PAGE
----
… well, that is a bit of an exaggeration. I owned a Samsung Galaxy S tablet which no longer worked. It had the darndest symptoms.
- doesn’t charge past 77 %
- takes a day to get to 77%
- spontaneously restarts shortly after startup
The plan was to take the tablet apart and try and repair it (despite not being a certified hardware repair person) After all, just how hard could it be?
The tablet wasn’t that old and was in otherwise perfect condition. The Internet implied that there were a couple of different parts that might solve the problem. I was hoping that simply replacing the usb port would be the problem.
The hardest task was actually getting the back of the tablet off. The video for replacing the usb port makes it look pretty easy. In that video the back itself is simply pulled off and you don’t need any special tools for that.
It might be obvious from this picture but when I removed the back I actually pulled the screen out from the other side. This is actually quite similar to how it is removed in the battery video.
Removing the charger port is actually trivial, especially if you have removed the screen in the way that I did. The reason is that the back of the tablet is actually two parts. The first is a rim that goes around the tablet and holds both the screen in from one side and the back from the other side. This rim actually would make it a bit more difficult to get the port off.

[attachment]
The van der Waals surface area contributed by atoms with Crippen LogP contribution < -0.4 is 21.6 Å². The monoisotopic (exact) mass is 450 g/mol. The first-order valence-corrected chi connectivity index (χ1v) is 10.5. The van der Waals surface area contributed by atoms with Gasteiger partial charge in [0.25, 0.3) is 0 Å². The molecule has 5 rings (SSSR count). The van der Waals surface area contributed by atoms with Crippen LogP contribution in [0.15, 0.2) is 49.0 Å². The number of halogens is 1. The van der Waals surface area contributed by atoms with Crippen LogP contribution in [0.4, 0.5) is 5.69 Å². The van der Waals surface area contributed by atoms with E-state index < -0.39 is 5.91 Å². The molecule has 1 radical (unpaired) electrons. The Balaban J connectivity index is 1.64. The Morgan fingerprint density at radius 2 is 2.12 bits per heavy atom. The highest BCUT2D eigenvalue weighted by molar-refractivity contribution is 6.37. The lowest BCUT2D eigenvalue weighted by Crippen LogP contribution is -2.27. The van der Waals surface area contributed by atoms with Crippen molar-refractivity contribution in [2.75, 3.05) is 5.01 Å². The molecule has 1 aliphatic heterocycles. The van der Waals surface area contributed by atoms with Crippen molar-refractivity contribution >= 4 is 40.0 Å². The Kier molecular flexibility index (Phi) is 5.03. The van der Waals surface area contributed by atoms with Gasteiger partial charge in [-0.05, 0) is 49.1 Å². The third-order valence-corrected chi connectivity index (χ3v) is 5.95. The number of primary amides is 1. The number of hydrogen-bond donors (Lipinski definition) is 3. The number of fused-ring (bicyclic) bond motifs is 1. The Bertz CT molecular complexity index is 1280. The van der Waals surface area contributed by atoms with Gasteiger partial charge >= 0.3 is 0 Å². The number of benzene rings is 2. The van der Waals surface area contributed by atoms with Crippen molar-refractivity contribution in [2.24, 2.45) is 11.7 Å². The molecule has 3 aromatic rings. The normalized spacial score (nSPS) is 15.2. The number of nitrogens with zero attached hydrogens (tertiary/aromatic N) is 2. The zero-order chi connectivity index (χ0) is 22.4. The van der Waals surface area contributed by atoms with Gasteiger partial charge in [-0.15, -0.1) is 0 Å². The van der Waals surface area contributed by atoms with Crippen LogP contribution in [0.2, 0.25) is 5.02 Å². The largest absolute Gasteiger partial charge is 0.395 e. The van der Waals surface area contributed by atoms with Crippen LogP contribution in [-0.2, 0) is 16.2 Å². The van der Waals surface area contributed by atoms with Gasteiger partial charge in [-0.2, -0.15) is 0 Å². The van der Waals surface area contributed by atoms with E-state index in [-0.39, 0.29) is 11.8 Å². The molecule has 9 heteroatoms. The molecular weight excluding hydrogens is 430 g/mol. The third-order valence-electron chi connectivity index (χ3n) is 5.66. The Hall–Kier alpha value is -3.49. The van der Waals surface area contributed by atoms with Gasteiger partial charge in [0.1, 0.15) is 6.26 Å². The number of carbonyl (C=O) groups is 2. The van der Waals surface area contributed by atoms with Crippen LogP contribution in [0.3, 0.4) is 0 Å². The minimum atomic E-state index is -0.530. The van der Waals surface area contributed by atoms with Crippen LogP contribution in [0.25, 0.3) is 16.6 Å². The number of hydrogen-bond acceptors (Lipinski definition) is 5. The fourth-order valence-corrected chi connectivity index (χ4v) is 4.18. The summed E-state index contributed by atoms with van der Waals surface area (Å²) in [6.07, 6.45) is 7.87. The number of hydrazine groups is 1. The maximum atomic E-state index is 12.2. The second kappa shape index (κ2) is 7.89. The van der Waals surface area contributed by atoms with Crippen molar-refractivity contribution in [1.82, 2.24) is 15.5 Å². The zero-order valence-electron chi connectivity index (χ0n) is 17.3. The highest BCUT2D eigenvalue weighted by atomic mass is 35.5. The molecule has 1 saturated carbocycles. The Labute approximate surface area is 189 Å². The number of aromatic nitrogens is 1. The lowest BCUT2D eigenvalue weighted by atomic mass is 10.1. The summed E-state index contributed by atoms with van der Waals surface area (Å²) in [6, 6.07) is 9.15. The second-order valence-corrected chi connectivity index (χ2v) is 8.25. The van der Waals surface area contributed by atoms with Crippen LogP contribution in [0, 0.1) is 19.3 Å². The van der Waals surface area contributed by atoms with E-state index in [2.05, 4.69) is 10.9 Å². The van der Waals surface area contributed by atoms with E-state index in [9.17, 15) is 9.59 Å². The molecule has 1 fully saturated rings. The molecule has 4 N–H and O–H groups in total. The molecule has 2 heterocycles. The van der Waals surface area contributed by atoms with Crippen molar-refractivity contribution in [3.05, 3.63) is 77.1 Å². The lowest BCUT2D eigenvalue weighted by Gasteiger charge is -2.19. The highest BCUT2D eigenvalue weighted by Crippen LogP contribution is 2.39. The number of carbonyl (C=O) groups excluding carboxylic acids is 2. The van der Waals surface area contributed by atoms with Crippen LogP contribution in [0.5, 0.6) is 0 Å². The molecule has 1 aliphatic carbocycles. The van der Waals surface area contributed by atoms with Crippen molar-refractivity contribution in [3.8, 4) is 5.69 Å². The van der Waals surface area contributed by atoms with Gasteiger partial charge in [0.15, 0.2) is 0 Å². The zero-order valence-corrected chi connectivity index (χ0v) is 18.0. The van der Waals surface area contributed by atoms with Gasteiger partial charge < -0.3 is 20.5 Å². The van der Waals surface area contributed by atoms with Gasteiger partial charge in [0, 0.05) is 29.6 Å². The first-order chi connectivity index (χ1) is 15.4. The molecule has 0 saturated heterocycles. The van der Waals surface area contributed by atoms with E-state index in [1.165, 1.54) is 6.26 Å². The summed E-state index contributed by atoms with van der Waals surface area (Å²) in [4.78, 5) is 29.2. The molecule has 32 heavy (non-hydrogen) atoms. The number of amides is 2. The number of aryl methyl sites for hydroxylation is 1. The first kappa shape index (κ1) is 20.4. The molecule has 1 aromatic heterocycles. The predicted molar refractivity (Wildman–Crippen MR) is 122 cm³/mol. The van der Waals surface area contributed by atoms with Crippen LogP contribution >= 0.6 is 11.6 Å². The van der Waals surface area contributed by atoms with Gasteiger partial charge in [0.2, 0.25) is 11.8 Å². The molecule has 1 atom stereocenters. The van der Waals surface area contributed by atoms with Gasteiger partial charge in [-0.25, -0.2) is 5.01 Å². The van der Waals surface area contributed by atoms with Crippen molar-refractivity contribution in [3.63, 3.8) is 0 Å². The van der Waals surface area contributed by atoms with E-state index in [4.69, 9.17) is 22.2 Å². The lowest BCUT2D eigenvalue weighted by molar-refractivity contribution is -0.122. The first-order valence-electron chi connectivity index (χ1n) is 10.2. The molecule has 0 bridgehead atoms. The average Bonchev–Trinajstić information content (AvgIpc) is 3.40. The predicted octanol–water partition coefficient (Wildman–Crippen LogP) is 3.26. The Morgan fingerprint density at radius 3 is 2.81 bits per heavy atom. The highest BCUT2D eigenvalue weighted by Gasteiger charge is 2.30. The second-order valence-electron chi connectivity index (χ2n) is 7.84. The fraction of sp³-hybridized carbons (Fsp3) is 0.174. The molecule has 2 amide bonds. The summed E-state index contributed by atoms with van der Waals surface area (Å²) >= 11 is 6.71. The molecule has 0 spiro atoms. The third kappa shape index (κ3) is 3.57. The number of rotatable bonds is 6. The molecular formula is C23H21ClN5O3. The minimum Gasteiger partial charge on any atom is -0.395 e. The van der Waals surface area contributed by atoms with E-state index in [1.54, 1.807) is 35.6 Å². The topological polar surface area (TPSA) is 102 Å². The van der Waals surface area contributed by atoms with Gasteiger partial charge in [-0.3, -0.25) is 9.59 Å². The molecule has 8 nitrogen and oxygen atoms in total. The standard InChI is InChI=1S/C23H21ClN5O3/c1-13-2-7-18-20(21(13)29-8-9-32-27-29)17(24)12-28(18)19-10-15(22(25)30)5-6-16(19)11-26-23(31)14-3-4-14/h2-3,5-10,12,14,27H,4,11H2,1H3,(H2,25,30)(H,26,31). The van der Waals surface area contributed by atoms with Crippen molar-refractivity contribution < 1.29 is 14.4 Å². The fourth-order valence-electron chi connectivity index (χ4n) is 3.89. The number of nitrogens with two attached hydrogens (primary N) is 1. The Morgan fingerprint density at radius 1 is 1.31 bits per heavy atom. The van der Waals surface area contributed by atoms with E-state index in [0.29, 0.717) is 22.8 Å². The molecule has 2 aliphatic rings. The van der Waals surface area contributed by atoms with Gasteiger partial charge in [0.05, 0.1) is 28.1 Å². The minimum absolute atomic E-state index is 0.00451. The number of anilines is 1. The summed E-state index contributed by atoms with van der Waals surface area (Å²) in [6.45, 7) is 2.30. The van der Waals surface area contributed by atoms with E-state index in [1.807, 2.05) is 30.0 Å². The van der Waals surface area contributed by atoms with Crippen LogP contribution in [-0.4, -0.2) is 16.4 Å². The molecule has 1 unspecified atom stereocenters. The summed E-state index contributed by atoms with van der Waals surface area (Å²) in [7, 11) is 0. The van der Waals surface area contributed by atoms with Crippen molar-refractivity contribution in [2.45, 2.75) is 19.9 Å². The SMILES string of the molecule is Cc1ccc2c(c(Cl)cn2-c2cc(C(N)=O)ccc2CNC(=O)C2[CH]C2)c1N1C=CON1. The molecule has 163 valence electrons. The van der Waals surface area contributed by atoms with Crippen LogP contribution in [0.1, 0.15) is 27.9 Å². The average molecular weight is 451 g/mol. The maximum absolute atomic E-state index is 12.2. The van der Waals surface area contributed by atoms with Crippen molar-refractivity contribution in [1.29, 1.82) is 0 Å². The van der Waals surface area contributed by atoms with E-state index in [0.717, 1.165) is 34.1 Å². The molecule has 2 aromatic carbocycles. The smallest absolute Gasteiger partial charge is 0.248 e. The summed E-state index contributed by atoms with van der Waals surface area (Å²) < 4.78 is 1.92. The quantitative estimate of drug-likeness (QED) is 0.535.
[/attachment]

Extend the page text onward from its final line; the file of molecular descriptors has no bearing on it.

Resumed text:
Near the usb connector port is a two screws that hold the port to innards. Once the screws are removed a small bit of pressure and the port and the sdcard hold pop right off except for a small connector that also attaches to the board. The other end is a flat cable. The connector is slightly different as it flips up rather than slides to release the cable.
I had hoped that this six euro part would fix the problem but as it turned out this did not solve my problems. The new port did appear to work but once I removed the power cord from the tablet the device would barely make it to the startup screen.
The battery is actually even easier to remove than the charging port. There are four screws that held it in place and then the power cord snaps onto the board.
Dealing with the insides of this particular tablet was actually very easy to work with. The most difficulties that I had was trying to get the cover off. I think that I must have been looking at a different video and it didn’t make the task easier.
I actually had a small set of tools that offered a number of possibilities but I used the small triangular pic.
The correct tool appears to have been this tool that I happened to overlook.
For the low low cost of about 38 Euros I managed to get my tablet to work. I wouldn’t have done tried to take this apart if it hadn’t been non-functional and out of warranty. I don’t know how the repairable the newer Samsung tablets are but the older ones appear to be very repairable.